Leke Alder: Analysing Trends, Impacts

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Leke Alder

Leke Alder wears many hats as a lawyer, polymath and philanthropist. Alder who is the Founder & Principal of Alder Consulting, Nigeria’s leading creative intelligence firm, is often credited with introducing branding as a discipline to Nigeria and has consulted on policy, politics and business at the highest levels locally and internationally. MARY NNAH reports that at a recent forum, the thrust of discussion was 2019 Church Report released by Alder Consulting that measures the perception of the church in Nigeria, as well as its impact on society and national development

Why do a report on the church many may ask, especially as Alder Consulting, Nigeria’s leading creative intelligence firm, is basically known for brand consultancy having introduced consulting model for branding in Nigeria with the release of the first research-based brand report, The Alder Brand Report in 2001 as well as presented Nigeria’s first social media report – The Alder Social Media Report, same year.

To this enquiry, Principal, Alder Consulting, Mr. Leke Alder, the initiator of the 2019 Church Report, was quick to say that, “the church is the barometer of society, not just because it is a complete microcosm of society; the church is a societal interface, an arbiter between the people and the government. Society is invariably reflected in the church.”

Alder explained further that through the church we can measure the values of society, see the perspective of youths, and identify socio-cultural mores, the level of engagement in society and so on.

“The church is not a building. It is a people collective, a reflector of mankind in her most banal state”, he added.

Therefore, Alder Consulting, he explained, “undertook the survey not only to provide the clergy a window through which they can view society, but also to provide society a window through which they can view the clergy.”

Alder however, stressed that the window is for all stakeholders – government, legislature, social workers, parents as well as youths, adding, “we all get to see one another”.

Expressing the hope that this report will help relevant authorities focus on the big issues of today in the society, Alder while speaking at the presentation ceremony, said, the report measures the perception of the church in Nigeria, and its impact on society and national development, while it provides feedback from church members and the general public, as well as information about socio-cultural shifts that affects the church.

Not just that, the church report, he said, also highlights public perception of church stewardship, use of technology and social relevance as well as investigate emergent issues of youth sexuality and mental health in Nigeria churches.

Ultimately, the Alder Church Report highlights the social relevance of the church and in particular, captures the reaction of the youth demographic on burning topics such as sexuality and mental health.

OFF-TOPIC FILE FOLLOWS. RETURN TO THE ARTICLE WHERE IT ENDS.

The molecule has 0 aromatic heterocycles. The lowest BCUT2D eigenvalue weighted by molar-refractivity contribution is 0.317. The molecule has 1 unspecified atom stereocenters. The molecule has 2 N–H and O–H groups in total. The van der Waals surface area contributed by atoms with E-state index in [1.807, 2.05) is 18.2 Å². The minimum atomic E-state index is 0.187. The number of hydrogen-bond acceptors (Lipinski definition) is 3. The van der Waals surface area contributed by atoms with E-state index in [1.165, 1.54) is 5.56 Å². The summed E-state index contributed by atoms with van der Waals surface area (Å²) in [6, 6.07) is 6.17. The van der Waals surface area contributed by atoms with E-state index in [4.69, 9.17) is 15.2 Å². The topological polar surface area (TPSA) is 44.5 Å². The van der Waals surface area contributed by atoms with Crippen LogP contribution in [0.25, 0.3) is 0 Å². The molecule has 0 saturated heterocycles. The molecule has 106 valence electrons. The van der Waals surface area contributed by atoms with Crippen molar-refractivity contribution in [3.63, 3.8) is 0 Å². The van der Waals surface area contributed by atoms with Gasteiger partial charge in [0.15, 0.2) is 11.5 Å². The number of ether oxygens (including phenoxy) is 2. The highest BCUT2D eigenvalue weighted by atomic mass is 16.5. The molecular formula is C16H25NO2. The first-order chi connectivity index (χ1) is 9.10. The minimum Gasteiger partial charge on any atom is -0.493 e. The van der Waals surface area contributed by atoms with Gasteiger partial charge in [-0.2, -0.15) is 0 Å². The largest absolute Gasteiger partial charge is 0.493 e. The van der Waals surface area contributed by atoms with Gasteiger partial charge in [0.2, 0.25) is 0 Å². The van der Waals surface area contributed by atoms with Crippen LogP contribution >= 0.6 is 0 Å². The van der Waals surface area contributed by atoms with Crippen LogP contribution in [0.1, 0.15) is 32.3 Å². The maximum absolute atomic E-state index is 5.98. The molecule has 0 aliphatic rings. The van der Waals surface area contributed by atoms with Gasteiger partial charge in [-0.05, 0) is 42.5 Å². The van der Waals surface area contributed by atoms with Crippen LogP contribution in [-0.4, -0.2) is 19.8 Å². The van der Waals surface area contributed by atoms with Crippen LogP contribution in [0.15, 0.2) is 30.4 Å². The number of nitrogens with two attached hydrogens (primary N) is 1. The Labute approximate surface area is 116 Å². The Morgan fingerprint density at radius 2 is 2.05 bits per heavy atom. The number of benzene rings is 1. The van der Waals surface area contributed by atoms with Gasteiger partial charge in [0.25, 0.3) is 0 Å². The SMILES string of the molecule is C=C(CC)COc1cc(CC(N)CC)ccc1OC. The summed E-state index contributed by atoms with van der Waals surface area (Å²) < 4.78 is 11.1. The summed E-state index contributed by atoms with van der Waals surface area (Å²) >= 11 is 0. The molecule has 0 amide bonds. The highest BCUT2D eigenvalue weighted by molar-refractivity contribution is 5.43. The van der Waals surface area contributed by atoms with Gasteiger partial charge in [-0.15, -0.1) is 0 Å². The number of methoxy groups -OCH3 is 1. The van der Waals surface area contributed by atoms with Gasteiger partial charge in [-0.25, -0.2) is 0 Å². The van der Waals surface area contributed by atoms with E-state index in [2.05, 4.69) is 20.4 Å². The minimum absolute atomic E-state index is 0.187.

The survey for the Alder Church Report, according to Alder, was done both online and offline, spanning six geopolitical zones in Nigeria. In all, there were 4,634 respondents; 68 per cent of whom were below 35 years old. The gender ratio for the survey was 58 per cent male to 42 per cent female, while 50 per cent were single and 50 per cent married.

Reflecting on key highlights from the Alder Church Report, which full report is available for the general public at alderconsulting.com/churchreport/, Alder revealed that from the survey, 30 per cent of the respondents are of the opinion that the Church should not be involved in politics. However, 23 per cent say that pastors can vie for public office, while 80 per cent think that churches should advocate for good governance.

The survey, he said, found that more millennials consume Christian content in digital format (e-Bible, Video Messages and Audio Messages) in the North-west, than in any other region of Nigeria. This, he stressed, speaks to a strong desire for teachings in this part of Nigeria.

Church members, the report further revealed, would like the Nigerian Church to demonstrate financial responsibility by giving back to society (81 per cent). 46 per cent would like professional financial auditing, 40 per cent would like churches to publish financial reports, while 25 per cent want churches to pay tax.

Regarding the use of technology, Alder revealed that respondents ranked the church lowest on online response time (58 per cent). Mobile responsiveness, aesthetic appeal and loading speed were ranked 63 per cent, 64 per cent and 64 per cent respectively. Other rankings include user experience (65 per cent), frequency of updates (66 per cent) and functionality (68 per cent).

On use of social media, the church was scored below average for reach (47 per cent), relevance of message (48 per cent) and audience engagement (48 per cent), the report stated further while also enlightening that content effectiveness, vis-a-vis the impact of church messages on the world, scored 51 per cent.

The survey further revealed that millennials would like the church to be more responsive to issues of drug abuse, domestic violence, unemployment, depression, rape and sexuality while the number of millennials who believe in premarital sex has risen to 20 per cent from 17 per cent (2018). This, Alder believes, may signal a mind shift regarding sex and sexuality among millennial churchgoers.